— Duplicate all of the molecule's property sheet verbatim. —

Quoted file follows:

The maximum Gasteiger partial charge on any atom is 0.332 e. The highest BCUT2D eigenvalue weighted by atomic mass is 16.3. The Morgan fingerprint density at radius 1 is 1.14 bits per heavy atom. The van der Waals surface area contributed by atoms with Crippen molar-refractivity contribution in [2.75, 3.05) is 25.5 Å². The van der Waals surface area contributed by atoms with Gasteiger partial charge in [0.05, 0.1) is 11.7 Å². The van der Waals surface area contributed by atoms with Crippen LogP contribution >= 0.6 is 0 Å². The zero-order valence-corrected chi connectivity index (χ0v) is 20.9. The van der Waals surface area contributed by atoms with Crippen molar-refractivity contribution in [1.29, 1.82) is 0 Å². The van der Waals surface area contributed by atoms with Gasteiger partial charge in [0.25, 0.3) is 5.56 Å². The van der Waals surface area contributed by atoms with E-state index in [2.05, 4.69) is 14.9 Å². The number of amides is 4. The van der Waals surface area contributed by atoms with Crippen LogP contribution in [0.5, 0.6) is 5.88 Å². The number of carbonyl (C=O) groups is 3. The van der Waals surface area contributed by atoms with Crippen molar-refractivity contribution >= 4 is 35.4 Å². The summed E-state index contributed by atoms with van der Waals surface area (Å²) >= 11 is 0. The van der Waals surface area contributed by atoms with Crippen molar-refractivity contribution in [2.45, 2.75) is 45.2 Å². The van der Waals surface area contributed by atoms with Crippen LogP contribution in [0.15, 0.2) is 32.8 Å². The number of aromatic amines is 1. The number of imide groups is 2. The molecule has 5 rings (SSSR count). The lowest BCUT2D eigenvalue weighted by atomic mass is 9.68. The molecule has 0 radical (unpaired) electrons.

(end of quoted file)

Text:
The maximum Gasteiger partial charge on any atom is 0.332 e. The highest BCUT2D eigenvalue weighted by atomic mass is 16.3. The Morgan fingerprint density at radius 1 is 1.14 bits per heavy atom. The van der Waals surface area contributed by atoms with Crippen molar-refractivity contribution in [2.75, 3.05) is 25.5 Å². The van der Waals surface area contributed by atoms with Gasteiger partial charge in [0.05, 0.1) is 11.7 Å². The van der Waals surface area contributed by atoms with Crippen LogP contribution >= 0.6 is 0 Å². The zero-order valence-corrected chi connectivity index (χ0v) is 20.9. The van der Waals surface area contributed by atoms with Crippen molar-refractivity contribution in [1.29, 1.82) is 0 Å². The van der Waals surface area contributed by atoms with Gasteiger partial charge in [0.25, 0.3) is 5.56 Å². The van der Waals surface area contributed by atoms with E-state index in [2.05, 4.69) is 14.9 Å². The number of amides is 4. The van der Waals surface area contributed by atoms with Crippen LogP contribution in [0.5, 0.6) is 5.88 Å². The number of carbonyl (C=O) groups is 3. The van der Waals surface area contributed by atoms with Crippen molar-refractivity contribution >= 4 is 35.4 Å². The summed E-state index contributed by atoms with van der Waals surface area (Å²) >= 11 is 0. The van der Waals surface area contributed by atoms with Crippen molar-refractivity contribution in [2.45, 2.75) is 45.2 Å². The van der Waals surface area contributed by atoms with Crippen LogP contribution in [0.15, 0.2) is 32.8 Å². The number of aromatic amines is 1. The number of imide groups is 2. The molecule has 5 rings (SSSR count). The lowest BCUT2D eigenvalue weighted by atomic mass is 9.68. The molecule has 0 radical (unpaired) electrons.